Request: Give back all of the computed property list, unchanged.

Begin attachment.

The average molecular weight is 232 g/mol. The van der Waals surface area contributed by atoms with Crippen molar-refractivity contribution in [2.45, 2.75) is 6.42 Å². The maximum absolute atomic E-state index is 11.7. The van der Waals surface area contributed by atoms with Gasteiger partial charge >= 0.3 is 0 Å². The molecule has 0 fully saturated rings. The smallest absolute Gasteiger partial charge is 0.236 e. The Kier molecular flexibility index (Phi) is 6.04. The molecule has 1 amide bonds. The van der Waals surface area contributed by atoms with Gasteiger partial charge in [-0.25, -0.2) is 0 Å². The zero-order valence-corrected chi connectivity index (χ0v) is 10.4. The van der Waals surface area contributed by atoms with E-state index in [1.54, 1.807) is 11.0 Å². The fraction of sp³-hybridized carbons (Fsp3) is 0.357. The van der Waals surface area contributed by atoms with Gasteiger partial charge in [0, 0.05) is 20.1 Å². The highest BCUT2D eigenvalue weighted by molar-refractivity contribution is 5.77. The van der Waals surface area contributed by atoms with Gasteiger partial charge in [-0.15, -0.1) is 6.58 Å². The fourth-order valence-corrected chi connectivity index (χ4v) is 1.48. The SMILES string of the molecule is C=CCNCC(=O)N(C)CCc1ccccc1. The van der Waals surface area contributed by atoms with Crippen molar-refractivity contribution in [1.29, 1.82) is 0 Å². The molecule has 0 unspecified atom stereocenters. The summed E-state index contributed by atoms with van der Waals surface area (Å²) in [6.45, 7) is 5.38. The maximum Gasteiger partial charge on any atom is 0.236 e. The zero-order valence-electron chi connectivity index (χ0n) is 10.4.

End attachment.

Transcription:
The average molecular weight is 232 g/mol. The van der Waals surface area contributed by atoms with Crippen molar-refractivity contribution in [2.45, 2.75) is 6.42 Å². The maximum absolute atomic E-state index is 11.7. The van der Waals surface area contributed by atoms with Gasteiger partial charge >= 0.3 is 0 Å². The molecule has 0 fully saturated rings. The smallest absolute Gasteiger partial charge is 0.236 e. The Kier molecular flexibility index (Phi) is 6.04. The molecule has 1 amide bonds. The van der Waals surface area contributed by atoms with Gasteiger partial charge in [-0.25, -0.2) is 0 Å². The zero-order valence-corrected chi connectivity index (χ0v) is 10.4. The van der Waals surface area contributed by atoms with E-state index in [1.54, 1.807) is 11.0 Å². The fraction of sp³-hybridized carbons (Fsp3) is 0.357. The van der Waals surface area contributed by atoms with Gasteiger partial charge in [0, 0.05) is 20.1 Å². The highest BCUT2D eigenvalue weighted by molar-refractivity contribution is 5.77. The van der Waals surface area contributed by atoms with Gasteiger partial charge in [-0.15, -0.1) is 6.58 Å². The fourth-order valence-corrected chi connectivity index (χ4v) is 1.48. The SMILES string of the molecule is C=CCNCC(=O)N(C)CCc1ccccc1. The van der Waals surface area contributed by atoms with Crippen molar-refractivity contribution in [1.29, 1.82) is 0 Å². The molecule has 0 unspecified atom stereocenters. The summed E-state index contributed by atoms with van der Waals surface area (Å²) in [6.45, 7) is 5.38. The maximum Gasteiger partial charge on any atom is 0.236 e. The zero-order valence-electron chi connectivity index (χ0n) is 10.4.